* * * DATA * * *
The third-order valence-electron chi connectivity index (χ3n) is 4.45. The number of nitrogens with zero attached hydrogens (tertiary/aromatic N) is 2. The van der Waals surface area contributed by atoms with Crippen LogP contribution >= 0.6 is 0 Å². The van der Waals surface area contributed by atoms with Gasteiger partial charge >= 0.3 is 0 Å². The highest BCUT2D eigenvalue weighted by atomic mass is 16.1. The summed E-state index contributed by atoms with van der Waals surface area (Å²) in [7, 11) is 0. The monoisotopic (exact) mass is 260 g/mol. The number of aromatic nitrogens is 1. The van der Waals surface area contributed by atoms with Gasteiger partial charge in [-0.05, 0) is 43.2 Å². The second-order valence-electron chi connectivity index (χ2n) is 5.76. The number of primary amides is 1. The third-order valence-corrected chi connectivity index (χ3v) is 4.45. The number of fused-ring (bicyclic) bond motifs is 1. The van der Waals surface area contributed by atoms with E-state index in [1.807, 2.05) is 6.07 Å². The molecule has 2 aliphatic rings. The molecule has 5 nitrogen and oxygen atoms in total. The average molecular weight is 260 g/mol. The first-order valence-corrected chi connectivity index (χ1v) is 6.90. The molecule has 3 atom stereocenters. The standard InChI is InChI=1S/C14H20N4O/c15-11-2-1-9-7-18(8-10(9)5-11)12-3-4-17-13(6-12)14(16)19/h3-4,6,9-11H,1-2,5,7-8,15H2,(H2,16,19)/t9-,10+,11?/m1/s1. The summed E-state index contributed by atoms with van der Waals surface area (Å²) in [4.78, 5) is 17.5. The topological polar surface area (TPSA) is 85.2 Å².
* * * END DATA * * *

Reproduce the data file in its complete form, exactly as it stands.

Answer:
The third-order valence-electron chi connectivity index (χ3n) is 4.45. The number of nitrogens with zero attached hydrogens (tertiary/aromatic N) is 2. The van der Waals surface area contributed by atoms with Crippen LogP contribution >= 0.6 is 0 Å². The van der Waals surface area contributed by atoms with Gasteiger partial charge >= 0.3 is 0 Å². The highest BCUT2D eigenvalue weighted by atomic mass is 16.1. The summed E-state index contributed by atoms with van der Waals surface area (Å²) in [7, 11) is 0. The monoisotopic (exact) mass is 260 g/mol. The number of aromatic nitrogens is 1. The van der Waals surface area contributed by atoms with Gasteiger partial charge in [-0.05, 0) is 43.2 Å². The second-order valence-electron chi connectivity index (χ2n) is 5.76. The number of primary amides is 1. The third-order valence-corrected chi connectivity index (χ3v) is 4.45. The number of fused-ring (bicyclic) bond motifs is 1. The van der Waals surface area contributed by atoms with E-state index in [1.807, 2.05) is 6.07 Å². The molecule has 2 aliphatic rings. The molecule has 5 nitrogen and oxygen atoms in total. The average molecular weight is 260 g/mol. The first-order valence-corrected chi connectivity index (χ1v) is 6.90. The molecule has 3 atom stereocenters. The standard InChI is InChI=1S/C14H20N4O/c15-11-2-1-9-7-18(8-10(9)5-11)12-3-4-17-13(6-12)14(16)19/h3-4,6,9-11H,1-2,5,7-8,15H2,(H2,16,19)/t9-,10+,11?/m1/s1. The summed E-state index contributed by atoms with van der Waals surface area (Å²) in [4.78, 5) is 17.5. The topological polar surface area (TPSA) is 85.2 Å².